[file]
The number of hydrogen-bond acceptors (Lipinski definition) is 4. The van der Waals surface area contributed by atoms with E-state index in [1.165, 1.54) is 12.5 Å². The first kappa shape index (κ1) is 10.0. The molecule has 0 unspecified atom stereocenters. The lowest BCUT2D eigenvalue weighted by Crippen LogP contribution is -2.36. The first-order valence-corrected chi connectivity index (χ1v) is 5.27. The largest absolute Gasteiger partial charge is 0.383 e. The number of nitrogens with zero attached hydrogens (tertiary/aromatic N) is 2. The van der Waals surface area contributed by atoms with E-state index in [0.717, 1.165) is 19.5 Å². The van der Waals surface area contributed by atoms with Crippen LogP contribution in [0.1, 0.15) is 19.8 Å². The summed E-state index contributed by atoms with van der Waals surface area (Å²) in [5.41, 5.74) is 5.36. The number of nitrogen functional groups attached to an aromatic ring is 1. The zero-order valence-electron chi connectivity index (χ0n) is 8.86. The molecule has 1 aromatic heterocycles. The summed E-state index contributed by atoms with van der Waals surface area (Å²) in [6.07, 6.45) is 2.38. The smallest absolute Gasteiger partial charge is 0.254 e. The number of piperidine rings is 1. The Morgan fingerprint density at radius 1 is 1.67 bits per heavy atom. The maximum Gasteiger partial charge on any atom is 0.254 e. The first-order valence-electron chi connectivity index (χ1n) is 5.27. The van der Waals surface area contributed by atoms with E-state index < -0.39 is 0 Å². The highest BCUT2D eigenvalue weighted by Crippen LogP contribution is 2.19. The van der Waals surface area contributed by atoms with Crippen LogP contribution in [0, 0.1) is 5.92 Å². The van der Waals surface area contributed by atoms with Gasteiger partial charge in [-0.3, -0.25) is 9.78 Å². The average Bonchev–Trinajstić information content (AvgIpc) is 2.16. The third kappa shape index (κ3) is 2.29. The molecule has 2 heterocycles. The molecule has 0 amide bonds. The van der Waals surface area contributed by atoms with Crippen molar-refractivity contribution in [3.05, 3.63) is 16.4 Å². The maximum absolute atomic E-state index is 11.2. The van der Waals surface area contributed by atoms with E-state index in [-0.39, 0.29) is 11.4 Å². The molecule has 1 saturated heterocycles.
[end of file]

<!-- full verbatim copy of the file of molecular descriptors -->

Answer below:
The number of hydrogen-bond acceptors (Lipinski definition) is 4. The van der Waals surface area contributed by atoms with E-state index in [1.165, 1.54) is 12.5 Å². The first kappa shape index (κ1) is 10.0. The molecule has 0 unspecified atom stereocenters. The lowest BCUT2D eigenvalue weighted by Crippen LogP contribution is -2.36. The first-order valence-corrected chi connectivity index (χ1v) is 5.27. The largest absolute Gasteiger partial charge is 0.383 e. The number of nitrogens with zero attached hydrogens (tertiary/aromatic N) is 2. The van der Waals surface area contributed by atoms with E-state index in [0.717, 1.165) is 19.5 Å². The van der Waals surface area contributed by atoms with Crippen LogP contribution in [0.1, 0.15) is 19.8 Å². The summed E-state index contributed by atoms with van der Waals surface area (Å²) in [5.41, 5.74) is 5.36. The number of nitrogen functional groups attached to an aromatic ring is 1. The zero-order valence-electron chi connectivity index (χ0n) is 8.86. The molecule has 1 aromatic heterocycles. The summed E-state index contributed by atoms with van der Waals surface area (Å²) in [6.07, 6.45) is 2.38. The smallest absolute Gasteiger partial charge is 0.254 e. The number of piperidine rings is 1. The Morgan fingerprint density at radius 1 is 1.67 bits per heavy atom. The maximum Gasteiger partial charge on any atom is 0.254 e. The first-order valence-electron chi connectivity index (χ1n) is 5.27. The van der Waals surface area contributed by atoms with E-state index < -0.39 is 0 Å². The highest BCUT2D eigenvalue weighted by Crippen LogP contribution is 2.19. The van der Waals surface area contributed by atoms with Crippen LogP contribution in [0, 0.1) is 5.92 Å². The van der Waals surface area contributed by atoms with Gasteiger partial charge in [-0.3, -0.25) is 9.78 Å². The average Bonchev–Trinajstić information content (AvgIpc) is 2.16. The third kappa shape index (κ3) is 2.29. The molecule has 2 heterocycles. The molecule has 0 amide bonds. The van der Waals surface area contributed by atoms with Crippen molar-refractivity contribution in [3.05, 3.63) is 16.4 Å². The maximum absolute atomic E-state index is 11.2. The van der Waals surface area contributed by atoms with E-state index in [-0.39, 0.29) is 11.4 Å². The molecule has 1 saturated heterocycles.